It has been said that the “best thing about the Internet is anyone can use it” and “the worst thing about the Internet is anyone can use it.”
While this extraordinary communication system has altered world affairs, it is true that “fake news” is often prevalent and distinguishing between wheat and chaff is not easy.
Nonetheless, we as Americans are blessed with the openness of communication, notwithstanding those moments of frustration and bafflement.
For a significant segment of the globe, tyrannical governments determine what is permitted on communication networks. This is the world of Big Brother. Fearful dictators control the Internet with sophisticated firewalls.
Of course, there are always a few who penetrate the artificial blockage, but these few are the equivalent of contemporary Samizdat distributors.
Imagine, however, a world where these artificial Berlin Walls are lifted, a world in which the imams of Iran are obliged to confront local dissidents and Prime Minister Xi must explain his control to the Falun Gong. Open discourse is the disinfectant for politically charged propaganda.
Moreover, it is instructive that free exchange of information is precisely what tyrants fear.
Yet it is also notable that our agencies capable of circumventing foreign firewalls are fearful of doing so. The Chinese government may be offended or the Iranians could pull out of the nuclear deal. It could disrupt other foreign policy options. After all, a few dissidents shouldn’t be responsible for foreign policy decisions.
This matter of openness, as I see it, transcends policy and enters the realm of principle.
Are people entitled to free expression regardless of the government in which they find themselves? Are there matters that are more significant than specific foreign policy options? And can those options still be considered against a backdrop of electronic openness?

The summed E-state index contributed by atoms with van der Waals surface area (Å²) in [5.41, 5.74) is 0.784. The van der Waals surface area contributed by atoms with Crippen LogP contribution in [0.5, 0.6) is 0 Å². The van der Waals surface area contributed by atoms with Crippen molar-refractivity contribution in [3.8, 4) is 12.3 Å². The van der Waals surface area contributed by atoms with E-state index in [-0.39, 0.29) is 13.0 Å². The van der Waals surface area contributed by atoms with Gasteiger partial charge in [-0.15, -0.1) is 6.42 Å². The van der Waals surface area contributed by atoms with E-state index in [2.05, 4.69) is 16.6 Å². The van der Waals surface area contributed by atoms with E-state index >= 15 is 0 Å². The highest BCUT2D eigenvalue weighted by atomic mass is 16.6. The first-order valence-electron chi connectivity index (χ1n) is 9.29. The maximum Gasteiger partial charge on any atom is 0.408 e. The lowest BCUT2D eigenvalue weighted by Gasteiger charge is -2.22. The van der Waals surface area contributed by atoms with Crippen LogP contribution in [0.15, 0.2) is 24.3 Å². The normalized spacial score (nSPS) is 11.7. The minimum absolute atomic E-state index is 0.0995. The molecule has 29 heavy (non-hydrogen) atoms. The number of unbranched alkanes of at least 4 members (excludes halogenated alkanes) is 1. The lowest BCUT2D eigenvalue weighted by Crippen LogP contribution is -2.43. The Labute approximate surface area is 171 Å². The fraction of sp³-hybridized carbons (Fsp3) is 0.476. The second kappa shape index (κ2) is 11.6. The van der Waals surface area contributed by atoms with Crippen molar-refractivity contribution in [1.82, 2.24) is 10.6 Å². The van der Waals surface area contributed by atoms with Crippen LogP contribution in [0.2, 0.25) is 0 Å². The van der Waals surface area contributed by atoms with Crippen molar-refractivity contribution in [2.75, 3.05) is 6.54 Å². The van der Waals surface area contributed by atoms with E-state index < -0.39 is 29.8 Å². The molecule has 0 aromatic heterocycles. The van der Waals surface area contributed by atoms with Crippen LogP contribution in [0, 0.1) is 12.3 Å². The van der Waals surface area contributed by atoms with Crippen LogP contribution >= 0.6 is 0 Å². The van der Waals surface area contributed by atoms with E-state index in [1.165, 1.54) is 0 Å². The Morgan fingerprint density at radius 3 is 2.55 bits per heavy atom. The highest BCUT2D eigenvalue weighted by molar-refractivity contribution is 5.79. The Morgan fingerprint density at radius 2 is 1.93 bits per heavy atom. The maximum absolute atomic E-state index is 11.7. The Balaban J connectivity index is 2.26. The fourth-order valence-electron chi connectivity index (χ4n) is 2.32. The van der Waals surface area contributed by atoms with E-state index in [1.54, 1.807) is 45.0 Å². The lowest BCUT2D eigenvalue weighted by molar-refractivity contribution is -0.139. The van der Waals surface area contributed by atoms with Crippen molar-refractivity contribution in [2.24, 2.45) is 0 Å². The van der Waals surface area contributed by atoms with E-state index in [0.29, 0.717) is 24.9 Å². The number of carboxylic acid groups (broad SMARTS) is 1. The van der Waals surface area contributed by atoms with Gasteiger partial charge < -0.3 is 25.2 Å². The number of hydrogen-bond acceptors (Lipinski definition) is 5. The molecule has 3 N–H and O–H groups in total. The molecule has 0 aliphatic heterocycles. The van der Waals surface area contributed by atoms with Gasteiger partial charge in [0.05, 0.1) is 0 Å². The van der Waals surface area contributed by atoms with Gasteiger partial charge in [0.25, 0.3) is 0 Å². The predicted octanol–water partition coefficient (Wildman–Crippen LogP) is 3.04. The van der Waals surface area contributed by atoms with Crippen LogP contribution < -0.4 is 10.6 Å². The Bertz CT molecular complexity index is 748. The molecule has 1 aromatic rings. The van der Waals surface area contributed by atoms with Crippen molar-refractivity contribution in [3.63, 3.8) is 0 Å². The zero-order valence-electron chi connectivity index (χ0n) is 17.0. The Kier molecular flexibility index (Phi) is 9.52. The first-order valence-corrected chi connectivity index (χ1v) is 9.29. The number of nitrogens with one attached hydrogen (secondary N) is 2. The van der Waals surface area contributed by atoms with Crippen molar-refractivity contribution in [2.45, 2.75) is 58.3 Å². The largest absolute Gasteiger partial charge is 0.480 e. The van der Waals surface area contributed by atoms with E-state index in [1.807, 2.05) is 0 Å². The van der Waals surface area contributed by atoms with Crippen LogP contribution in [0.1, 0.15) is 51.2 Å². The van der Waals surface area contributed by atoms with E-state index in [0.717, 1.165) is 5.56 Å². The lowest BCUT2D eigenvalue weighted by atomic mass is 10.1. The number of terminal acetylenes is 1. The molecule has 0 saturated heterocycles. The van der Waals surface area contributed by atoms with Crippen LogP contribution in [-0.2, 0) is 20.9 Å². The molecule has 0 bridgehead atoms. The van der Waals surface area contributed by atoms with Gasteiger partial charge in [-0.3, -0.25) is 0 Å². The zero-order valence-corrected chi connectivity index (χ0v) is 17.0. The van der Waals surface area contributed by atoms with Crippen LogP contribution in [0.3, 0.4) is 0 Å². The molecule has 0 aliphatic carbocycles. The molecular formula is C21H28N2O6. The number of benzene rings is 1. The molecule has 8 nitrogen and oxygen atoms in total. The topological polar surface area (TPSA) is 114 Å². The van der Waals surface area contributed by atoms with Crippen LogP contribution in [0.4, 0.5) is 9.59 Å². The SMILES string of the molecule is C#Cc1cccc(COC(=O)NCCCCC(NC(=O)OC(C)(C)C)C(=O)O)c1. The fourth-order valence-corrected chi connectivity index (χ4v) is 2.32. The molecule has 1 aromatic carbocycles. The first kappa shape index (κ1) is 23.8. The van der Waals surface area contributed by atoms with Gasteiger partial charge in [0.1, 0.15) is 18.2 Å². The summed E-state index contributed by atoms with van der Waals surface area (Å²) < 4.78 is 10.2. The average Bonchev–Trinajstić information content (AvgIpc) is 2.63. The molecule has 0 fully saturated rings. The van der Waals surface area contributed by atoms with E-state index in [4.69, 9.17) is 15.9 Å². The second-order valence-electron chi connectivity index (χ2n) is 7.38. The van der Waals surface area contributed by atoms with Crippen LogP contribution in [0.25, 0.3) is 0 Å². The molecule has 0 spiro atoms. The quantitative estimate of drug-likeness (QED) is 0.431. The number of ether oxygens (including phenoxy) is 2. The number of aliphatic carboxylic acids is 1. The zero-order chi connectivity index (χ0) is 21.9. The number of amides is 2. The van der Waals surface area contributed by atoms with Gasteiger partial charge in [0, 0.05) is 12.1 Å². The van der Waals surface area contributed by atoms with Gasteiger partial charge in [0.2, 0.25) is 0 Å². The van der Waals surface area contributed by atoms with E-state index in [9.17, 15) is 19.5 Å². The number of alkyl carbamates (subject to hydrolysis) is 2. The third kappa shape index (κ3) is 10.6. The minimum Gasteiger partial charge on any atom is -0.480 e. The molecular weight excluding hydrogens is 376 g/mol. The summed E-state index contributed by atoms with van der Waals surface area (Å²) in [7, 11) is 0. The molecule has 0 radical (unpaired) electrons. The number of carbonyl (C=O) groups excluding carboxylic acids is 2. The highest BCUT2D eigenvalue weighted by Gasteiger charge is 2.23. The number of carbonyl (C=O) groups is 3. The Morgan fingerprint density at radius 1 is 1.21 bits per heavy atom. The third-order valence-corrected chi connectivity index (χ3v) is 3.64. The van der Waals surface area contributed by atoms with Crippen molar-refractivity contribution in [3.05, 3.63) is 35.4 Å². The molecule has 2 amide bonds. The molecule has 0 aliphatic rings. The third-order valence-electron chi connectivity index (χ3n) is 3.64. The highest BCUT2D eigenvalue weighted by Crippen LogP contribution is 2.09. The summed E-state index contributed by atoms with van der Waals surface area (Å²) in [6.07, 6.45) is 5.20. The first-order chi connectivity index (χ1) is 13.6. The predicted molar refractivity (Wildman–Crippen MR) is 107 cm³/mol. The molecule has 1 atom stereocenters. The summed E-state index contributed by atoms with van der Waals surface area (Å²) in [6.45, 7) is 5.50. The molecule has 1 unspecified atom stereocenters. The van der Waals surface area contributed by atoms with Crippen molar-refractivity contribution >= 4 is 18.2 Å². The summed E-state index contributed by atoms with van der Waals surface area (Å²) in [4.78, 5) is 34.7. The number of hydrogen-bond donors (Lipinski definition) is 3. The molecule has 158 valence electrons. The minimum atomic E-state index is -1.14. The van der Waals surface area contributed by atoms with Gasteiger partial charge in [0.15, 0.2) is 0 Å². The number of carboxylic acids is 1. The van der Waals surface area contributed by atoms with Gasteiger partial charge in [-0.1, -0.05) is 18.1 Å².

Radio Free Europe is an example of a communication link that gave hope to Russian dissidents during the height of the Cold War.
At the risk of appearing ethnocentric, there is much the world can learn from the American experience and the best of our culture. So often what we deliver is an embarrassing menu of debased artistic material and hard core political diatribes. But suppose for a moment we offered what is true and beautiful in internet systems unfettered by government control.
Suppose, as well, a significant portion of the world’s population rose to admire and emulate the U.S. model. Would the world be more safe than it is at the moment or more disruptive?
The answer to this question is “both.”
Of course, any change as significant as this one would cause anxiety for dictatorships. But it would also represent the voice of people in ideological chains. It would be the sound of fury resonating through the corridors of coercive power.
For the foreign policy pragmatists who worry about genuine openness, think Wilberforce and the eradication of Western slavery. He became a model that transcended practical political decisions.
Federalist 28 states:
“Power being almost always the rival of power, the General Government will at all times stand ready to check the usurpations of the state governments; and those will have the same disposition towards the General Government.”
In breaking down artificial communication barriers, the will of the people becomes an antidote to tyrannical authority. It is a rival of arbitrary power.
Perhaps Jean Jacque Rousseau said it best when he noted, “A little bit of agitation gives motivation to the soul, and what really makes the species prosper is not peace so much as freedom.”